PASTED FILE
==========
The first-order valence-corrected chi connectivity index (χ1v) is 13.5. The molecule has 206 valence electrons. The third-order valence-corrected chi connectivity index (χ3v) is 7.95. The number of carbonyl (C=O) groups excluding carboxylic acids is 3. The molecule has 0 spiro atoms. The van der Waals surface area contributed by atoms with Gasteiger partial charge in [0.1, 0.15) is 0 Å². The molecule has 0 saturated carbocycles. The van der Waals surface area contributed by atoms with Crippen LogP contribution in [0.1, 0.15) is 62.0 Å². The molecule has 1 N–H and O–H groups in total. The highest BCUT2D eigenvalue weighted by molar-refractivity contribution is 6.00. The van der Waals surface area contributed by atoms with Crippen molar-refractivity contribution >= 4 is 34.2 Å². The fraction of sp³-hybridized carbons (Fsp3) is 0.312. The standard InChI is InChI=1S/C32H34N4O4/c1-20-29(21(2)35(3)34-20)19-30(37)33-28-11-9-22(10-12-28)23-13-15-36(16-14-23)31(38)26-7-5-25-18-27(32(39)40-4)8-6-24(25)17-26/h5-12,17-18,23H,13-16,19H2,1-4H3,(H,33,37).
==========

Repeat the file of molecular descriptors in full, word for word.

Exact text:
The first-order valence-corrected chi connectivity index (χ1v) is 13.5. The molecule has 206 valence electrons. The third-order valence-corrected chi connectivity index (χ3v) is 7.95. The number of carbonyl (C=O) groups excluding carboxylic acids is 3. The molecule has 0 spiro atoms. The van der Waals surface area contributed by atoms with Gasteiger partial charge in [0.1, 0.15) is 0 Å². The molecule has 0 saturated carbocycles. The van der Waals surface area contributed by atoms with Crippen LogP contribution in [0.1, 0.15) is 62.0 Å². The molecule has 1 N–H and O–H groups in total. The highest BCUT2D eigenvalue weighted by molar-refractivity contribution is 6.00. The van der Waals surface area contributed by atoms with Crippen molar-refractivity contribution >= 4 is 34.2 Å². The fraction of sp³-hybridized carbons (Fsp3) is 0.312. The standard InChI is InChI=1S/C32H34N4O4/c1-20-29(21(2)35(3)34-20)19-30(37)33-28-11-9-22(10-12-28)23-13-15-36(16-14-23)31(38)26-7-5-25-18-27(32(39)40-4)8-6-24(25)17-26/h5-12,17-18,23H,13-16,19H2,1-4H3,(H,33,37).